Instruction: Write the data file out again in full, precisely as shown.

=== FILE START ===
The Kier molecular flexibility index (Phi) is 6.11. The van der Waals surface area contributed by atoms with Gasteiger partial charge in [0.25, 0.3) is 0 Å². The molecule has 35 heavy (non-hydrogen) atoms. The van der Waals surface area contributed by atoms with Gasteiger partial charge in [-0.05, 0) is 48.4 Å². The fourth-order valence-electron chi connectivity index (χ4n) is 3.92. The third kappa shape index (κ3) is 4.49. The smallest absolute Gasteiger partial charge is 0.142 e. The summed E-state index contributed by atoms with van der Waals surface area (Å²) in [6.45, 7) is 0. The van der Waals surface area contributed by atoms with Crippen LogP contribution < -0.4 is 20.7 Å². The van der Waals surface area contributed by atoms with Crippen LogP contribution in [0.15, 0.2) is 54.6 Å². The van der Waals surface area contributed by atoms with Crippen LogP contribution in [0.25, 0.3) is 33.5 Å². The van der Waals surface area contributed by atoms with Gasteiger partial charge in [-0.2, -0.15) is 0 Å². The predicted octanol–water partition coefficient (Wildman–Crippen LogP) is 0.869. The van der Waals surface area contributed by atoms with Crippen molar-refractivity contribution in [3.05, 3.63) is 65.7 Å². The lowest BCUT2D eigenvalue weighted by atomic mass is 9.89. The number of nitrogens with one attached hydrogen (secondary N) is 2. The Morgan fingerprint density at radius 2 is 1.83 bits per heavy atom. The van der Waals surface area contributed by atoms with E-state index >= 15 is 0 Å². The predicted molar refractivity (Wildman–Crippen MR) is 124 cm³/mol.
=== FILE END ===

The Kier molecular flexibility index (Phi) is 6.11. The van der Waals surface area contributed by atoms with Gasteiger partial charge in [0.25, 0.3) is 0 Å². The molecule has 35 heavy (non-hydrogen) atoms. The van der Waals surface area contributed by atoms with Gasteiger partial charge in [-0.05, 0) is 48.4 Å². The fourth-order valence-electron chi connectivity index (χ4n) is 3.92. The third kappa shape index (κ3) is 4.49. The smallest absolute Gasteiger partial charge is 0.142 e. The summed E-state index contributed by atoms with van der Waals surface area (Å²) in [6.45, 7) is 0. The van der Waals surface area contributed by atoms with Crippen LogP contribution < -0.4 is 20.7 Å². The van der Waals surface area contributed by atoms with Crippen LogP contribution in [0.15, 0.2) is 54.6 Å². The van der Waals surface area contributed by atoms with Crippen LogP contribution in [0.25, 0.3) is 33.5 Å². The van der Waals surface area contributed by atoms with Gasteiger partial charge in [-0.2, -0.15) is 0 Å². The predicted octanol–water partition coefficient (Wildman–Crippen LogP) is 0.869. The van der Waals surface area contributed by atoms with Crippen molar-refractivity contribution in [3.05, 3.63) is 65.7 Å². The lowest BCUT2D eigenvalue weighted by atomic mass is 9.89. The number of nitrogens with one attached hydrogen (secondary N) is 2. The Morgan fingerprint density at radius 2 is 1.83 bits per heavy atom. The van der Waals surface area contributed by atoms with E-state index >= 15 is 0 Å². The predicted molar refractivity (Wildman–Crippen MR) is 124 cm³/mol.